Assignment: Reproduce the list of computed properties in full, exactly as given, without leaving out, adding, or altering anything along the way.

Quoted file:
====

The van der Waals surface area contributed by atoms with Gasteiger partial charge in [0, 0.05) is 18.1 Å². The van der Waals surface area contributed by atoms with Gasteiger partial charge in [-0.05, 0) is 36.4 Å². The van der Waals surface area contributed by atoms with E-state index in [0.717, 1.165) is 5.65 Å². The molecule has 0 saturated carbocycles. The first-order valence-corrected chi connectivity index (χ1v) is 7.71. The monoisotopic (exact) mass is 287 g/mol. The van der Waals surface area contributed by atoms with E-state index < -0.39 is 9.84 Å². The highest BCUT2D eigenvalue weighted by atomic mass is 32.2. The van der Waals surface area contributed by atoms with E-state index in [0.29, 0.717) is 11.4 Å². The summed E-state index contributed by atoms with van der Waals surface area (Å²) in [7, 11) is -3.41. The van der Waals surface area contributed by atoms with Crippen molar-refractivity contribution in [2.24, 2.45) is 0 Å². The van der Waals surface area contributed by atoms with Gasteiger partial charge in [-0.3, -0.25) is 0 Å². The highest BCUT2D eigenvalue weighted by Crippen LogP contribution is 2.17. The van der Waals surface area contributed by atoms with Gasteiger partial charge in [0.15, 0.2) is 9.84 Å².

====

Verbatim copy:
The van der Waals surface area contributed by atoms with Gasteiger partial charge in [0, 0.05) is 18.1 Å². The van der Waals surface area contributed by atoms with Gasteiger partial charge in [-0.05, 0) is 36.4 Å². The van der Waals surface area contributed by atoms with E-state index in [0.717, 1.165) is 5.65 Å². The molecule has 0 saturated carbocycles. The first-order valence-corrected chi connectivity index (χ1v) is 7.71. The monoisotopic (exact) mass is 287 g/mol. The van der Waals surface area contributed by atoms with E-state index < -0.39 is 9.84 Å². The highest BCUT2D eigenvalue weighted by atomic mass is 32.2. The van der Waals surface area contributed by atoms with E-state index in [0.29, 0.717) is 11.4 Å². The summed E-state index contributed by atoms with van der Waals surface area (Å²) in [7, 11) is -3.41. The van der Waals surface area contributed by atoms with Crippen molar-refractivity contribution in [2.24, 2.45) is 0 Å². The van der Waals surface area contributed by atoms with Gasteiger partial charge in [-0.3, -0.25) is 0 Å². The highest BCUT2D eigenvalue weighted by Crippen LogP contribution is 2.17. The van der Waals surface area contributed by atoms with Gasteiger partial charge in [0.15, 0.2) is 9.84 Å².